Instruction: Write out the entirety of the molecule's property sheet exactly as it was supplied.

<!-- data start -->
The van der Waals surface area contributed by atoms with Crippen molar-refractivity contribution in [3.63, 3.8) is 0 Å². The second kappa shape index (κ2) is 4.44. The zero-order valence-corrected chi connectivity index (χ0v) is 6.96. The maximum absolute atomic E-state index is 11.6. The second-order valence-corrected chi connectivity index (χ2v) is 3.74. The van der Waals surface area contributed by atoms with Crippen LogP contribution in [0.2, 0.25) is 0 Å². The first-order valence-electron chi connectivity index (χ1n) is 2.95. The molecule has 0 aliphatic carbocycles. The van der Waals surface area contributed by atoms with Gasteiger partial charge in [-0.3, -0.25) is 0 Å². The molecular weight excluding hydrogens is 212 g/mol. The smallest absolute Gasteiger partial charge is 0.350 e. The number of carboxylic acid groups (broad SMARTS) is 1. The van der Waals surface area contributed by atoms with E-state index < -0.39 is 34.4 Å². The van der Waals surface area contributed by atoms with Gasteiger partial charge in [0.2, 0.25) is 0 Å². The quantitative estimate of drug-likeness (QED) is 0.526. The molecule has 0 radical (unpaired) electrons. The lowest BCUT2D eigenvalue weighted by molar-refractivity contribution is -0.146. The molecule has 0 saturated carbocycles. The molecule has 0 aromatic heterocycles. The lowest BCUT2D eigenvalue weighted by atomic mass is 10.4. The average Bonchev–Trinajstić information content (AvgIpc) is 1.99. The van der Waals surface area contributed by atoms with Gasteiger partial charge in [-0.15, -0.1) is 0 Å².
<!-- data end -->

The van der Waals surface area contributed by atoms with Crippen molar-refractivity contribution in [3.63, 3.8) is 0 Å². The second kappa shape index (κ2) is 4.44. The zero-order valence-corrected chi connectivity index (χ0v) is 6.96. The maximum absolute atomic E-state index is 11.6. The second-order valence-corrected chi connectivity index (χ2v) is 3.74. The van der Waals surface area contributed by atoms with Crippen LogP contribution in [0.2, 0.25) is 0 Å². The first-order valence-electron chi connectivity index (χ1n) is 2.95. The molecule has 0 aliphatic carbocycles. The van der Waals surface area contributed by atoms with Gasteiger partial charge in [-0.3, -0.25) is 0 Å². The molecular weight excluding hydrogens is 212 g/mol. The smallest absolute Gasteiger partial charge is 0.350 e. The number of carboxylic acid groups (broad SMARTS) is 1. The van der Waals surface area contributed by atoms with E-state index < -0.39 is 34.4 Å². The van der Waals surface area contributed by atoms with Gasteiger partial charge in [0.2, 0.25) is 0 Å². The quantitative estimate of drug-likeness (QED) is 0.526. The molecule has 0 radical (unpaired) electrons. The lowest BCUT2D eigenvalue weighted by molar-refractivity contribution is -0.146. The molecule has 0 saturated carbocycles. The molecule has 0 aromatic heterocycles. The lowest BCUT2D eigenvalue weighted by atomic mass is 10.4. The average Bonchev–Trinajstić information content (AvgIpc) is 1.99. The van der Waals surface area contributed by atoms with Gasteiger partial charge in [-0.15, -0.1) is 0 Å².